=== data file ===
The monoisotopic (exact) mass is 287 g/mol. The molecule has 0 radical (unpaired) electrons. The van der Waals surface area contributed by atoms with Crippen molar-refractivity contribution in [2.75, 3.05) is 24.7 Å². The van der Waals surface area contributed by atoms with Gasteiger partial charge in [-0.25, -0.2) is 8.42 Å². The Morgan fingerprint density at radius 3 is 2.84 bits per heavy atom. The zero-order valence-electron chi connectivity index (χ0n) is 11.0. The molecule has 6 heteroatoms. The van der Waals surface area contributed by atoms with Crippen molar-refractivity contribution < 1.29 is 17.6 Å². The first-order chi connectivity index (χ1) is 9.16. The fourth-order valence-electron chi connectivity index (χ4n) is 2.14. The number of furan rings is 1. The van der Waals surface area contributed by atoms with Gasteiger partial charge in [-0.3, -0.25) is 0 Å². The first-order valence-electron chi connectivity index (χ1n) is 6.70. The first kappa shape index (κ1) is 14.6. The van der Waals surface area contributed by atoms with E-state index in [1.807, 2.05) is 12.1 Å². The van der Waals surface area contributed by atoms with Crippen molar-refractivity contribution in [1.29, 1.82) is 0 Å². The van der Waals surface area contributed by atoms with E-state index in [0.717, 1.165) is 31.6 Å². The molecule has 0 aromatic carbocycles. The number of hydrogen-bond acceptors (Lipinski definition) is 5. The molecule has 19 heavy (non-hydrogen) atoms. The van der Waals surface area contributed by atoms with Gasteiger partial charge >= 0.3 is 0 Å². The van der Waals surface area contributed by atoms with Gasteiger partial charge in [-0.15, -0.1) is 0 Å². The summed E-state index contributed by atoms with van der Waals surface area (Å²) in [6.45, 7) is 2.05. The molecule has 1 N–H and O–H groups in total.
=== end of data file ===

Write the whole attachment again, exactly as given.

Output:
The monoisotopic (exact) mass is 287 g/mol. The molecule has 0 radical (unpaired) electrons. The van der Waals surface area contributed by atoms with Crippen molar-refractivity contribution in [2.75, 3.05) is 24.7 Å². The van der Waals surface area contributed by atoms with Gasteiger partial charge in [-0.25, -0.2) is 8.42 Å². The Morgan fingerprint density at radius 3 is 2.84 bits per heavy atom. The zero-order valence-electron chi connectivity index (χ0n) is 11.0. The molecule has 6 heteroatoms. The van der Waals surface area contributed by atoms with Crippen molar-refractivity contribution < 1.29 is 17.6 Å². The first-order chi connectivity index (χ1) is 9.16. The fourth-order valence-electron chi connectivity index (χ4n) is 2.14. The number of furan rings is 1. The van der Waals surface area contributed by atoms with Gasteiger partial charge in [-0.3, -0.25) is 0 Å². The first-order valence-electron chi connectivity index (χ1n) is 6.70. The first kappa shape index (κ1) is 14.6. The van der Waals surface area contributed by atoms with E-state index in [1.807, 2.05) is 12.1 Å². The van der Waals surface area contributed by atoms with Crippen molar-refractivity contribution in [1.29, 1.82) is 0 Å². The van der Waals surface area contributed by atoms with E-state index in [0.717, 1.165) is 31.6 Å². The molecule has 0 aromatic carbocycles. The number of hydrogen-bond acceptors (Lipinski definition) is 5. The molecule has 19 heavy (non-hydrogen) atoms. The van der Waals surface area contributed by atoms with Gasteiger partial charge >= 0.3 is 0 Å². The van der Waals surface area contributed by atoms with Gasteiger partial charge in [-0.15, -0.1) is 0 Å². The summed E-state index contributed by atoms with van der Waals surface area (Å²) in [6.45, 7) is 2.05. The molecule has 1 N–H and O–H groups in total.